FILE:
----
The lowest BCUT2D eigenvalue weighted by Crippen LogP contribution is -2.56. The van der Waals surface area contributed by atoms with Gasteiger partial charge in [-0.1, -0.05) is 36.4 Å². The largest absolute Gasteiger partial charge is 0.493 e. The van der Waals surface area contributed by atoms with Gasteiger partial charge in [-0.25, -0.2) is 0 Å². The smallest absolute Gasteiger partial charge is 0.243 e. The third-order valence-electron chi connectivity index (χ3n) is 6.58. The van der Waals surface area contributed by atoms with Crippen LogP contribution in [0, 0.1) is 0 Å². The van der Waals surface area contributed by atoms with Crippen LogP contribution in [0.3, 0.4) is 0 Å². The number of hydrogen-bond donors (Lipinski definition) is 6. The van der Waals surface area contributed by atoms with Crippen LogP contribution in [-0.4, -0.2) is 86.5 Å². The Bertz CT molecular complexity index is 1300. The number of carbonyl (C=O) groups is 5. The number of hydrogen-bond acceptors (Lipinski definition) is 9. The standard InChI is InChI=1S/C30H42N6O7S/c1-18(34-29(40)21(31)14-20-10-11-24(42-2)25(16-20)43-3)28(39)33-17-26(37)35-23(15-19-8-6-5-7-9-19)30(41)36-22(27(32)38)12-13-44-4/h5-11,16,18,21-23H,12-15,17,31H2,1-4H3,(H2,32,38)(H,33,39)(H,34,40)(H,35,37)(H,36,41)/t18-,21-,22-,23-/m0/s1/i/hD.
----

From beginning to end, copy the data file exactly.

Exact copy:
The lowest BCUT2D eigenvalue weighted by Crippen LogP contribution is -2.56. The van der Waals surface area contributed by atoms with Gasteiger partial charge in [-0.1, -0.05) is 36.4 Å². The largest absolute Gasteiger partial charge is 0.493 e. The van der Waals surface area contributed by atoms with Gasteiger partial charge in [-0.25, -0.2) is 0 Å². The smallest absolute Gasteiger partial charge is 0.243 e. The third-order valence-electron chi connectivity index (χ3n) is 6.58. The van der Waals surface area contributed by atoms with Crippen LogP contribution in [0, 0.1) is 0 Å². The van der Waals surface area contributed by atoms with Crippen LogP contribution in [0.3, 0.4) is 0 Å². The number of hydrogen-bond donors (Lipinski definition) is 6. The van der Waals surface area contributed by atoms with Crippen LogP contribution in [-0.4, -0.2) is 86.5 Å². The Bertz CT molecular complexity index is 1300. The number of carbonyl (C=O) groups is 5. The number of hydrogen-bond acceptors (Lipinski definition) is 9. The standard InChI is InChI=1S/C30H42N6O7S/c1-18(34-29(40)21(31)14-20-10-11-24(42-2)25(16-20)43-3)28(39)33-17-26(37)35-23(15-19-8-6-5-7-9-19)30(41)36-22(27(32)38)12-13-44-4/h5-11,16,18,21-23H,12-15,17,31H2,1-4H3,(H2,32,38)(H,33,39)(H,34,40)(H,35,37)(H,36,41)/t18-,21-,22-,23-/m0/s1/i/hD.